Reformer Pilates has become extremely popular over the past few years. The reformer is a versatile Pilates machine that creates a unique resistance system, providing a full-body workout. One study, in particular, shows those who participated in reformer Pilates had higher levels of muscle mass compared to the control group. The reformer can feel intimidating for newbies. So let's dive deeper into reformer pilates so you can feel confident taking your first class!
Reformer Pilates is a machine consisting of a sliding carriage, equipped with adjustable springs, pulleys, straps, and a footbar. This unique resistance system provides a full-body workout.
Reformer Pilates can help improve muscle strength, flexibility, alignment and posture.
A mind-body connection is key during reformer Pilates. Being conscious of breath, muscle connection, and alignment within your movements ensures effective execution.
Reformer Pilates can enhance performance and prevent injuries. There are classes available for all levels, from beginner to advanced.
Reformer Pilates is a mind-body exercise system that can help improve muscle strength, flexibility, alignment, and posture. Higher levels of muscle mass have been directly linked to enhanced bone and cardiovascular health, reducing the likelihood of health complications. Studies show that reformer Pilates helped to decrease insulin levels in participants.
Along with the physical health benefits, reformer Pilates can also be a great way to relax and restore. If you’ve heard of reformer Pilates but feel unsure as to whether the hype is really worth it, stick around to find out everything you need to know!
Reformer Pilates roots
The reformer was created by Joseph Pilates around the early-mid twentieth century, during WWI. In the early stages, he experimented with using bed springs to create resistance-based exercise equipment. Originally, he designed reformers to rehabilitate injured soldiers, recognizing the critical role of training in enhancing performance and preventing injuries.
Pilates drew upon Joseph Pilates's diverse knowledge within various movement disciplines such as gymnastics, boxing, and circus performance and his experience working with dancers when designing the reformer. The machine was refined and adapted over the years, creating the reformer we all know today.
The reformer Pilates consists of a torso-sized moving ‘bed’, which glides back and forth within the frame of the reformer. Padded for extra comfort, the carriage helps facilitate a variety of positions, such as supine, side lying, sitting, kneeling, and standing. There are many other components within the reformer, such as the footbar, straps, and standing platform. All of these come together to create a full body workout.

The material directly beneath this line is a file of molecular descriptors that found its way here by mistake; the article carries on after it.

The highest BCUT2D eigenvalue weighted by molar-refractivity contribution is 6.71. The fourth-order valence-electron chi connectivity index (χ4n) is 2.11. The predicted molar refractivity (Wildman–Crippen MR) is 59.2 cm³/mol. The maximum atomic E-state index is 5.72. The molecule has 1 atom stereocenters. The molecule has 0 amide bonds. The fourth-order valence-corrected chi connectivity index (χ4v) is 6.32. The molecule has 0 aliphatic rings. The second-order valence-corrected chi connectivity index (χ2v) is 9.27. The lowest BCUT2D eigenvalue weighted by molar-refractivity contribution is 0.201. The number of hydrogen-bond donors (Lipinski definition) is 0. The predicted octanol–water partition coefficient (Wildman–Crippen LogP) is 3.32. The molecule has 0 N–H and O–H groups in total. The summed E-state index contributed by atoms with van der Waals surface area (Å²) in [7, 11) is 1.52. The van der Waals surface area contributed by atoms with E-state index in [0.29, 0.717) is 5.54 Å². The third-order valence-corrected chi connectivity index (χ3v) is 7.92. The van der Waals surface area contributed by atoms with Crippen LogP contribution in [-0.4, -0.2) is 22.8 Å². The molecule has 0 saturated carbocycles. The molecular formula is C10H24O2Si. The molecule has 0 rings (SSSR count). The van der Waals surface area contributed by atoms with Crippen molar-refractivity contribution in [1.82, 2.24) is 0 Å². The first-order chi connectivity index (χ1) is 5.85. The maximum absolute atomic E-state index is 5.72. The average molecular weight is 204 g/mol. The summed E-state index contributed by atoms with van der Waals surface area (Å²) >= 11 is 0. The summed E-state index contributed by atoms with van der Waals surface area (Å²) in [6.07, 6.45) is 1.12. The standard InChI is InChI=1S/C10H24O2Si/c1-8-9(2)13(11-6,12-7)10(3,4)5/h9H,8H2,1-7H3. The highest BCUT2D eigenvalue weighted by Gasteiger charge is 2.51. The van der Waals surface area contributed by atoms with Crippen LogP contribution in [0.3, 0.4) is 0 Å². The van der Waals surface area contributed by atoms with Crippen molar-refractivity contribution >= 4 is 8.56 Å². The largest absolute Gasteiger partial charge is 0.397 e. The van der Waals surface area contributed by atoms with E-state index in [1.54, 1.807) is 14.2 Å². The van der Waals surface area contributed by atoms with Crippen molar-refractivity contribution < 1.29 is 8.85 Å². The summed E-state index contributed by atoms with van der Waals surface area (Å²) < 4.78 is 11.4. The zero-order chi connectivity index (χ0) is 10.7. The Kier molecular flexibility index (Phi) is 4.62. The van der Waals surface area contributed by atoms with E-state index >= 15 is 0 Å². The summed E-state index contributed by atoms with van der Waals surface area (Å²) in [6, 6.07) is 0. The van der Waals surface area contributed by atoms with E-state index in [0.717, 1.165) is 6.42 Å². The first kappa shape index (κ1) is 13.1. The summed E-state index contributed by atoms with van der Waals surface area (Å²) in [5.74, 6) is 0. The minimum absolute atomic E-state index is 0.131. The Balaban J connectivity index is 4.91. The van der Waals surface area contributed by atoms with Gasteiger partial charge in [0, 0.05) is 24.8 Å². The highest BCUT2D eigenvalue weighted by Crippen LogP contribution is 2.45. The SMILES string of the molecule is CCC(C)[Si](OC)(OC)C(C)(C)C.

Reformer Pilates benefits
There are many benefits of reformer Pilates, such as:
- Improved fitness levels. Reformer Pilates can help improve strength, flexibility, stability, alignment, and balance.
- Full-body workout. The reformer engages intrinsic (smaller) and extrinsic (larger) muscle groups. Ensuring every muscle within your body is worked while providing optimal integral strength and stability.
- Injury prevention. The reformer strengthens and stabilizes muscles and joints. It’s low-impact, therefore great for those with injuries or joint issues.
- Stress reduction. The mind-body connection gained from reformer Pilates can help reduce anxiety by relaxing the nervous system.
- Improved athletic performance. The technique gained from reformer Pilates can transfer to all other physical practices, such as yoga, dance, or football.
Best reformer Pilates exercises
All of these exercises are beginner-friendly.
Leg circles: parallel
- Lay down on your reformer, head resting on the headrest with your feet in straps.
- Bring your legs to a 45-degree angle, closed together. Your spine is imprinted.
- Inhale. Lift your legs up towards the ceiling, finding a neutral spine (a slight gap between the lower back and carriage).